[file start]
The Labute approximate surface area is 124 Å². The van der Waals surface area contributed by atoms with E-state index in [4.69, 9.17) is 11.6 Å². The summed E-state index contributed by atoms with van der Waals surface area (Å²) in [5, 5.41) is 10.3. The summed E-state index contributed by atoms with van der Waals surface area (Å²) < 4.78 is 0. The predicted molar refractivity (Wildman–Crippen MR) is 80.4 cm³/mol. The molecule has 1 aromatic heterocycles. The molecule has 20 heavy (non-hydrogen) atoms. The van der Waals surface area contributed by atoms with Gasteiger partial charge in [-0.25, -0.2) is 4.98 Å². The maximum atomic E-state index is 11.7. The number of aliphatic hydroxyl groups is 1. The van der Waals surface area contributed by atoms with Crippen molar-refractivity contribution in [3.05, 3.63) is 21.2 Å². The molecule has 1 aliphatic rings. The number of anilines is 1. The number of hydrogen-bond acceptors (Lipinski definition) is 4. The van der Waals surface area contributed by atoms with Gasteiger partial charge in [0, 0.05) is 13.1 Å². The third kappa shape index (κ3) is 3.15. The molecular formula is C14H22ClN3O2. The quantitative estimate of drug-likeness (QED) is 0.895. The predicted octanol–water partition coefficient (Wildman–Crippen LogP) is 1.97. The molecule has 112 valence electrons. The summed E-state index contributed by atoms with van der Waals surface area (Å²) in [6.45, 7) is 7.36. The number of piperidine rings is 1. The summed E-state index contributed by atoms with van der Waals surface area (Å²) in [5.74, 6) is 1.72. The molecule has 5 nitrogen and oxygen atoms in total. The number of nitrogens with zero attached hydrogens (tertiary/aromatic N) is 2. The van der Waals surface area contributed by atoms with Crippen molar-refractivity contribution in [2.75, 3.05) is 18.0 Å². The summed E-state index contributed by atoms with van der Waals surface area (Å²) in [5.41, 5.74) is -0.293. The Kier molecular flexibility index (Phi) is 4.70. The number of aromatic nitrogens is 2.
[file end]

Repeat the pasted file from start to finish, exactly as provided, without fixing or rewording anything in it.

The Labute approximate surface area is 124 Å². The van der Waals surface area contributed by atoms with E-state index in [4.69, 9.17) is 11.6 Å². The summed E-state index contributed by atoms with van der Waals surface area (Å²) in [5, 5.41) is 10.3. The summed E-state index contributed by atoms with van der Waals surface area (Å²) < 4.78 is 0. The predicted molar refractivity (Wildman–Crippen MR) is 80.4 cm³/mol. The molecule has 1 aromatic heterocycles. The molecule has 20 heavy (non-hydrogen) atoms. The van der Waals surface area contributed by atoms with Gasteiger partial charge in [-0.25, -0.2) is 4.98 Å². The maximum atomic E-state index is 11.7. The number of aliphatic hydroxyl groups is 1. The van der Waals surface area contributed by atoms with Crippen molar-refractivity contribution in [3.05, 3.63) is 21.2 Å². The molecule has 1 aliphatic rings. The number of anilines is 1. The number of hydrogen-bond acceptors (Lipinski definition) is 4. The van der Waals surface area contributed by atoms with Gasteiger partial charge in [0, 0.05) is 13.1 Å². The third kappa shape index (κ3) is 3.15. The molecular formula is C14H22ClN3O2. The quantitative estimate of drug-likeness (QED) is 0.895. The predicted octanol–water partition coefficient (Wildman–Crippen LogP) is 1.97. The molecule has 112 valence electrons. The summed E-state index contributed by atoms with van der Waals surface area (Å²) in [6.45, 7) is 7.36. The number of piperidine rings is 1. The summed E-state index contributed by atoms with van der Waals surface area (Å²) in [5.74, 6) is 1.72. The molecule has 5 nitrogen and oxygen atoms in total. The number of nitrogens with zero attached hydrogens (tertiary/aromatic N) is 2. The van der Waals surface area contributed by atoms with Crippen molar-refractivity contribution in [2.75, 3.05) is 18.0 Å². The summed E-state index contributed by atoms with van der Waals surface area (Å²) in [5.41, 5.74) is -0.293. The Kier molecular flexibility index (Phi) is 4.70. The number of aromatic nitrogens is 2.